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Today's First Look:
mornings with cash and futures reviewed- includes where the Cash Cattle market stands, the latest Feeder Cattle Markets Etc.
Each afternoon we are posting a recap of that day's markets as analyzed by
Justin Lewis of KIS futures
or tap here
for the report posted yesterday afternoon around 3:30 PM.
Okla Cash Grain:
Feeder Cattle Recap:
Slaughter Cattle Recap:
TCFA Feedlot Recap:
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Oklahoma's Latest Farm and Ranch News
Your Update from Ron Hays of RON
Friday, August 16, 2019
The Department of Agriculture will defer accrual of interest for all producers' spring 2019 crop year insurance premiums. USDA says the move will help farmers impacted by extreme weather this year.
USDA will defer the accrual of interest on spring 2019 crop year insurance premiums to the earlier of the applicable termination date or for two months, until November 30, for all policies with a premium billing date of August 15, 2019. For any premium that
is not paid by one of those new deadlines, interest will accrue consistent with the terms of the policy.
One of the largest operating costs for producers is crop insurance premiums paid to their Approved Insurance Provider. Many spring crop insurance premiums are due before October 1. Without the interest deferral, policies with an August 15 premium billing date
would have interest attached starting October 1 if premiums were not paid by September 30.
Now, policies that do not have the premium paid by November 30 will have interest attached on December 1, calculated from the date of the premium billing notice.
You can read more about the RMA's announcement,
by clicking or tapping here.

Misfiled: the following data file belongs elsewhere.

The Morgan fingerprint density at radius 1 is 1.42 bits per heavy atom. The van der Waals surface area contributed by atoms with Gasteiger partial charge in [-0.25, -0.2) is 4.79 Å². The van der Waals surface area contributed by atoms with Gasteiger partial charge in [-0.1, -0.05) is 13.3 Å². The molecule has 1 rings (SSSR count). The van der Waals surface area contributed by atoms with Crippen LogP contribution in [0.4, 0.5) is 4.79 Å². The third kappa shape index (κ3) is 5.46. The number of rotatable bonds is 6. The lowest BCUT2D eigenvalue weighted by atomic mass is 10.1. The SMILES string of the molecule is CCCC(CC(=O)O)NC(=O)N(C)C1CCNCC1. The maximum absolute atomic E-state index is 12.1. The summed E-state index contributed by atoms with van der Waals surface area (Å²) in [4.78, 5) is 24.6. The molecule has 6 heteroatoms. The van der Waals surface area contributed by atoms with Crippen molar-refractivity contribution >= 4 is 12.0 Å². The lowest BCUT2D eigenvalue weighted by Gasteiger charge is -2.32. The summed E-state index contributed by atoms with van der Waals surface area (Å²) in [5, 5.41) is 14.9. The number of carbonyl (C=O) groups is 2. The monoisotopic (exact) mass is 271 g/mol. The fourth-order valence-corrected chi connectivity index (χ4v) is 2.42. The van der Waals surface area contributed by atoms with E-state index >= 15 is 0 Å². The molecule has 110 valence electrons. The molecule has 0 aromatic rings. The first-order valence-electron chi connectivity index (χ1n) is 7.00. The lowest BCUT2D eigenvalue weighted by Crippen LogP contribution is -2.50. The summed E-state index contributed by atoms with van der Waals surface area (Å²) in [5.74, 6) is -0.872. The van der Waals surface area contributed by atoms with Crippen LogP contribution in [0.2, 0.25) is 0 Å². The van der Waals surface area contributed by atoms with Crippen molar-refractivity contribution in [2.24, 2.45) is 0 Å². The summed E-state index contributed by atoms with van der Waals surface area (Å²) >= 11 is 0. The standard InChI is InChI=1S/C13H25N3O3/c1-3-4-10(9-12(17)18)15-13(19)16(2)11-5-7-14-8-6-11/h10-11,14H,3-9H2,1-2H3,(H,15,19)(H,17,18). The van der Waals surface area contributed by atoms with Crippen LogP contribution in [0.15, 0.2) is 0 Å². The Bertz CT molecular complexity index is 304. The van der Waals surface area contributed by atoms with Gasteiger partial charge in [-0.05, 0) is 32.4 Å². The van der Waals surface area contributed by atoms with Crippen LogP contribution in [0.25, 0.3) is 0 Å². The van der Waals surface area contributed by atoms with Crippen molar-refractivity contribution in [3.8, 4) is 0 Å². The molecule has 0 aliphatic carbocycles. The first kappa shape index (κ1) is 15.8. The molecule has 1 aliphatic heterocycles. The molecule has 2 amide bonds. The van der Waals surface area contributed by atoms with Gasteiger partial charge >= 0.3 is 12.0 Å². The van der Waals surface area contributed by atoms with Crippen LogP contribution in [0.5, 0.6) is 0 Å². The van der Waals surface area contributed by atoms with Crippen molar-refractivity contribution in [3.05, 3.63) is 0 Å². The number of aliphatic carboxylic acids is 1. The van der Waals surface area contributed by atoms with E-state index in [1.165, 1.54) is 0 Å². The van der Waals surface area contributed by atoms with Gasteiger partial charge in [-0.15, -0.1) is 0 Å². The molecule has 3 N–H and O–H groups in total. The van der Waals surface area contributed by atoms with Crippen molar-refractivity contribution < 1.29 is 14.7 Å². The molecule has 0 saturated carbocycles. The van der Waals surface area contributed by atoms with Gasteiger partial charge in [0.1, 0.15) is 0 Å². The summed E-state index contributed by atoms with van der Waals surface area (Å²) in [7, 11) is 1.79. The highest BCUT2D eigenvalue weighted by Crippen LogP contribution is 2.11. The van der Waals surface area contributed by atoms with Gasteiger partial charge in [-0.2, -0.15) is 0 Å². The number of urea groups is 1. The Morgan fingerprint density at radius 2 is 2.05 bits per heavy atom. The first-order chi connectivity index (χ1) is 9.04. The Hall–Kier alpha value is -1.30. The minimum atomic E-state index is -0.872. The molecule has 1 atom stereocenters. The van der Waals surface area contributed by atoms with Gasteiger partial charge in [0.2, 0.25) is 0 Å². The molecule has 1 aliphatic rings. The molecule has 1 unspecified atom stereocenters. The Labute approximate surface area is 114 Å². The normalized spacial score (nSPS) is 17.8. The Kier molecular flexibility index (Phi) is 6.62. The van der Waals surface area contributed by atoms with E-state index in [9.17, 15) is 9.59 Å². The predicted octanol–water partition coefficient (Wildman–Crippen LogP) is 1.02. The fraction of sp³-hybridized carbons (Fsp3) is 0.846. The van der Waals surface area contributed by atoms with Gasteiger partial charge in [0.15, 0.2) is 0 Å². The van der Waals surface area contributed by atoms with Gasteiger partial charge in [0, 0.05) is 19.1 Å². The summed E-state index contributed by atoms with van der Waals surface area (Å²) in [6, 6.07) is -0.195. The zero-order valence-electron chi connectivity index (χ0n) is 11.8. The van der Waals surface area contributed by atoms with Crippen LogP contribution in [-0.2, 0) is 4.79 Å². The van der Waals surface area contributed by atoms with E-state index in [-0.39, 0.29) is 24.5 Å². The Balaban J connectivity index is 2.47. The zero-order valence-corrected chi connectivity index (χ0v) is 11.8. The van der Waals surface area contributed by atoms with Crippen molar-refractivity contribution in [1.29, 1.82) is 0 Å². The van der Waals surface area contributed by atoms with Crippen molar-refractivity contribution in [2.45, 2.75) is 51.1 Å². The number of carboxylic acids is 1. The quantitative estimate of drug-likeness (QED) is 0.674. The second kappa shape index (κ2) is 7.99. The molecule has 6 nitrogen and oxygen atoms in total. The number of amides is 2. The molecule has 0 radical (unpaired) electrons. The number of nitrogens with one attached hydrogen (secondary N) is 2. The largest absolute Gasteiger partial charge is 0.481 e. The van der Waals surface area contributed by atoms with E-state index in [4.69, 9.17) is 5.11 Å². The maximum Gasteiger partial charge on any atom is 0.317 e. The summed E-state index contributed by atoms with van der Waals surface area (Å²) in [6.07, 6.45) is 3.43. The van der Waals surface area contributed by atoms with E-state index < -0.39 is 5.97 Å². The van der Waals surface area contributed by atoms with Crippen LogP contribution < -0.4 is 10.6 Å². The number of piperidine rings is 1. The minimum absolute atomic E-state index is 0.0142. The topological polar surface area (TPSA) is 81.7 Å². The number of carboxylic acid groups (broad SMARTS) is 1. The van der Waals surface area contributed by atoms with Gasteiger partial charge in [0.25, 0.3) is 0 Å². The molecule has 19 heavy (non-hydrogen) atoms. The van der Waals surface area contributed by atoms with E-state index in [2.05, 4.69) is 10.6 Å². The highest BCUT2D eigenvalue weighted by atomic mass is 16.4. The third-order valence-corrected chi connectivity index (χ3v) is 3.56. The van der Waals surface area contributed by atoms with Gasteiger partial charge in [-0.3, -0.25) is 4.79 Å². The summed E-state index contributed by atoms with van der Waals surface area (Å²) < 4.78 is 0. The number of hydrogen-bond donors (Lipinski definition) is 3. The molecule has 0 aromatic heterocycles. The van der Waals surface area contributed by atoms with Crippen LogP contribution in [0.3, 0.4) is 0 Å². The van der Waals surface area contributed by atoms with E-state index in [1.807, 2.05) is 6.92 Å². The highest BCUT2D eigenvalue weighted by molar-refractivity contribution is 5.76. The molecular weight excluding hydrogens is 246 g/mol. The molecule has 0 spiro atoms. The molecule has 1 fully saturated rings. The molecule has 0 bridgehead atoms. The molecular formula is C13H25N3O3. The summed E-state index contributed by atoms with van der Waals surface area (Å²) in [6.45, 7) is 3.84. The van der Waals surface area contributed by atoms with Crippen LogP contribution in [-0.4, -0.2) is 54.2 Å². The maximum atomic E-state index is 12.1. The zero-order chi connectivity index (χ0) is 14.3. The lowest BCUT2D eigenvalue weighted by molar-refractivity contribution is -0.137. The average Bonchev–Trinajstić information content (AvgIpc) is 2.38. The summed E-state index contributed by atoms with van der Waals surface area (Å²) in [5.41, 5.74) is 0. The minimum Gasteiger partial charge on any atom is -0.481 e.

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long-term fixed rates or short-term loans for running your agricultural operation.
With 17 locations serving 60 counties, we're locals, too. Find
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Moisture from last week's rains were unfortunately not enough to slow the growing momentum that continues to intensify the current flash drought situation that much of Oklahoma has found itself in after months of being drought-free.
State Climatologist Gary McManus reports this week that while some areas improved where rain fell heaviest across the state, other areas have fallen victim to the drought cycle causing what moisture they did receive to quickly evaporate and
allow the drought's effects to progress.
You can see the change since last week in the map above, with the last 30 days being key, although deficits are starting to bulge even over the last 60 days. With coverage (D1-D4) at 23.63%, there actually has not been this much drought extent since Sept.
Prospects for curtailing the current dry spell do not look good. Expect to continue to see rain chances around the periphery of the heat dome, but at this point no major precipitation events are forecast - only more heat.
For a closer look at this week's Drought Monitor Map or to review McManus' latest report on the Mesonet Ticker,
During the 2019 Oklahoma Wheat Review, OSU Extension Grain Market Economist
Dr. Kim Anderson
offered a rather bleak outlook for the future of the US wheat industry, remarking that given the current market dynamics, producers should not expect the price of wheat to improve much past $5/bu. over the next 10 years.